When your franchise youth settles for a long single in the seventh, after taking a leisurely stroll out of the batter’s box, and barely arrives at first when he might have pulled into second when the right fielder turned to throw in after playing the ball off the height of the fence, you try to see it from the youth’s perspective, if you’re a Braves fan.

When Cardinal fan’s relief ace—who’s renowned for making like Tarzan when he nails strikeouts or induces critical outs—calls out the same youth for having a ball when he does hit one that’s no questions asked out in the bottom of the ninth and has a blast running it out, demanding the boy wonder respect him, Cardinal fan has to remind himself or herself that Mama said there’d be moments and brain farts like that.

When Braves fan has to listen to venerable veteran Freddie Freeman call out Ronald Acuna, Jr.’s earlier stroll, he or she needs every ounce of restraint to keep from reminding Freeman—and any other Brave sharing Freeman’s thinking—that, all things considered, being at second where he belonged in the seventh might not have gotten them more in the end.

With all the foregoing and more it almost felt as though the Cardinals hanging tough, coming back, yanking far ahead with a four-run top of the ninth, and still beating the Braves, was a tough loss. And weren’t things weird enough without Braves reliever Chris Martin going down for the rest of the series after straining his oblique . . . while coming in from the pen assigned to work the eighth? Without throwing a single pitch?

“Every out, every pitch is important,” said the Cardinals’ Matt Carpenter, who didn’t start but who pinch hit in the eighth and dumped the quail off Braves reliever Mark Melancon in the eighth to tie things up at three. “There’s a lot of adrenaline involved, but that’s what you play for, that’s why you’re here.”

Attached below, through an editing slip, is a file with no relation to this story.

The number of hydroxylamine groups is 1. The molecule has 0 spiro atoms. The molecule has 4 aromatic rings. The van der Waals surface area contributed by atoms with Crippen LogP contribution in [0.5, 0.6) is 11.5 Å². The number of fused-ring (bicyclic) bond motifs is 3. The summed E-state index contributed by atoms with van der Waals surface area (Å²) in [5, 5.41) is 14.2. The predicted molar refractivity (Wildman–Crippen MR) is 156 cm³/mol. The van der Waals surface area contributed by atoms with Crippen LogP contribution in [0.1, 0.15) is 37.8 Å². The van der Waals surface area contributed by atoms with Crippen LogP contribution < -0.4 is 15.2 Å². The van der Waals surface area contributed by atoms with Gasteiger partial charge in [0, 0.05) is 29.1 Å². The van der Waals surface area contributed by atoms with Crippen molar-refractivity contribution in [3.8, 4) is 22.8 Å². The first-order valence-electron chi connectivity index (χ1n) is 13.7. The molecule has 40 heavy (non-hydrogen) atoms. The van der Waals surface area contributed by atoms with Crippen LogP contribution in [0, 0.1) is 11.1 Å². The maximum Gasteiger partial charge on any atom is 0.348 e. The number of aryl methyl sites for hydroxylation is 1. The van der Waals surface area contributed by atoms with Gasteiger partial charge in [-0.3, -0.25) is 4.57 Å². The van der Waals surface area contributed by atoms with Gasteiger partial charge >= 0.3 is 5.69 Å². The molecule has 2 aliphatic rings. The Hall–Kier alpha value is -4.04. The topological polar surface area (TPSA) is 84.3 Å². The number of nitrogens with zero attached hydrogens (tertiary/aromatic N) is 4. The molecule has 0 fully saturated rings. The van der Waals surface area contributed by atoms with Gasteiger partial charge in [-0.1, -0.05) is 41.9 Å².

“We’ve played all season expecting to win those type games. You give up that kind of lead, it’s tough to swallow,” said Freeman, who shot one over the center field wall one out after Acuna yanked a two-run homer into the same real estate in the ninth, then watched Josh Donaldson ground out and Nick Markakis look at strike three to end the Braves’ afternoon a day late and a dollar short.

Those two homers were joined by Golschmidt in the top of the eighth. Off Luke Jackson, who had to go in after Martin’s in-from-the-pen oblique tweak and watch Goldschmidt send his second pitch over the left field wall. They were the only bombs on a day both teams seemed hell bent on proving small ball hadn’t yet gone the way of the Yugo. If you didn’t know better, you’d have sworn some things were supposed to have been outlawed in recent times.

Things like Cardinals center fielder Harrison Bader not just beating out an infield single in the fifth and moving to second on—the horror!—a sacrifice bunt by Cardinals starting pitcher Miles Mikolas, but stealing third for the first such theft in a measly two tries off Braves starter Dallas Keuchel all year long. Not to mention Bader tying the game at one when he scored on Dexter Fowler’s ground out to second.

Things like Donaldson pushing the first run of the game home on what should have been dialing Area Code 4-6-3 in the bottom of the first but for usually easy-handed Cardinals second baseman Kolten Wong blowing his backhand toss to first leaving all hands safe and enabling his Braves counterpart Ozzie Albies—who reached on a walk in the first place—to score.